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URN: urn:nbn:de:gbv:luen4-opus-144737

Selected Aspects of Biodegradation Testing of Pharmaceuticals Including Development of a New Biodegradation Test

Ausgewählte Aspekte von Tests auf biologische Abbaubarkeit von Pharmazeutika einschließlich der Entwicklung eines neuen Tests

Baginska, Ewelina

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Keywords from authority file SWD (German): Biologischer Abbau , Arzneimittel , Sediment , Antibiotikum , Pestizid
Free keywords (English): biodegradation , water-sediment , pharmaceuticals , antibiotics , pesticides
Institute: Chemie
Dewey Decimal Classification: Natürliche Ressourcen, Energie und Umwelt
Document type: Dissertation
Advisor: Kümmerer, Klaus (Prof. Dr.)
Language: English
Date of examination: 23.01.2018
Year of creation: 2017
Date of publication: 26.01.2018
Abstract in English: Among all attenuation processes, biodegradation plays one of the most important role and is one of the most desirable processes in the environment especially since products released during this bio-reactions, can be once again reintroduced into the natural element cycles. To assess biodegradation, a variety of biodegradation test procedures have been developed by several international organizations. OECD guidelines for ready biodegradability testing represent one of the most prominent group of internationally used screening biodegradation tests (series 301A-F). These tests are usually very simple in their designs and allow for the fast and cheap screening of biodegradability. However, because of their stringency, the test conditions are not close to simulating environmental conditions and may lead to unrealistic results. To overcome these limitations, OECD introduced simulation tests which are designed to investigate the behavior of chemicals in specified environmentally relevant compartments. Despite the fact that simulation tests give more insight into the fate of chemicals in the environment, they are not applied frequently as they are often tedious, time consuming and expensive. Consequently, there is a need to provide a new biodegradation testing method that would combine complex testing environment as in simulation tests, easiness in handling and good data repeatability as in screening biodegradation tests. Another challenge is an adaption of the existing biodegradation testing methods to new types of samples, i.e. mixtures of transformation products (TPs).
The research on the presence of pharmaceuticals in the environment gained momentum in the 1990s; since then, it has been growing. Their presence in the environment is a wellestablished fact. A wide range of pharmaceuticals is continuously detected in many environmental compartments such as surface waters, soils, sediments, or ground waters. After pharmaceuticals reach the natural aquatic environment they may undergo a number of processes such as: photolysis (under direct sunlight), hydrolysis, oxidation and reduction reactions, sorption, biodegradation (by bacteria of fungi), and bioaccumulation. These processes, may cause their elimination from aquatic environment, if reaction is complete, or creation of new compounds i.e., transformation products (TPs). What is more, processes, like chlorination and advanced oxidation processes (AOPs), such as H2O2/UV, O3/UV, TiO2/UV, Fenton, and photo-Fenton, or UV treatment which might be applied in water or wastewater treatment, may also lead to the TPs introduction into aquatic environment. The research on the TPs brings many new challenges. From one side, there is a constant need for the the development of a sensitive and reliable analytical separation, detection, and structure elucidation methods. Additionally, there is a need for the preparation of appropriate assays for the investigation of properties of new compounds, especially those answering the question if TPs pose a higher risk to the aquatic ecosystems than their parent compounds. Among numerous groups of pharmaceuticals, two are of great importance: antibiotics since they might promote emergence and maintenance of antimicrobial resistance in the aquatic environment; and cytostatic drugs. Cytostatic drugs can exert carcinogenic, mutagenic and/or teratogenic effects in animals and humans.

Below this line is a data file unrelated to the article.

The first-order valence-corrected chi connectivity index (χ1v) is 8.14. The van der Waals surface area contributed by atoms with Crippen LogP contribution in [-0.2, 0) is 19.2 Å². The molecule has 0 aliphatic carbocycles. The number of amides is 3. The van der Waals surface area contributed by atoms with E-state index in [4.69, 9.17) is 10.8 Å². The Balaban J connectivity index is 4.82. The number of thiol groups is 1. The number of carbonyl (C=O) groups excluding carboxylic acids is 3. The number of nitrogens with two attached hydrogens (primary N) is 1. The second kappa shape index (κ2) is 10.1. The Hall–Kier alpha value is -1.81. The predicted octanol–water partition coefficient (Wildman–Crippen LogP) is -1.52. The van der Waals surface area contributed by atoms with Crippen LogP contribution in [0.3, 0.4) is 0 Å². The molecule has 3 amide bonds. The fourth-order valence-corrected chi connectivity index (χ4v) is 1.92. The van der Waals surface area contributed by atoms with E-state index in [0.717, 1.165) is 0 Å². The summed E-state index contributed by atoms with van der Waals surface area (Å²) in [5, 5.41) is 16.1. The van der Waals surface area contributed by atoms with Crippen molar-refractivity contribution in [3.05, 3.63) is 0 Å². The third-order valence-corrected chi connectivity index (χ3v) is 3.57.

The challenges of biodegradation testing presented in this thesis, encompasses these different areas of interest and was divided into three objectives: 1) Identification of the knowledge gaps and data distribution of the two groups of pharmaceuticals antibiotics and cytostatic drugs (article I); 2) Increasing the knowledge on biodegradation of cytostatic drugs and their TPs (articles II, III, and IV) and 3) Establishment of a biodegradation test with closer to simulation tests conditions, that could be affordable and to support better understanding on processes in water sediment interface construction - screening water-sediment test. Further validation of the test with an insight into sorption and desorption processes (articles V and VI).
Abstract in German:

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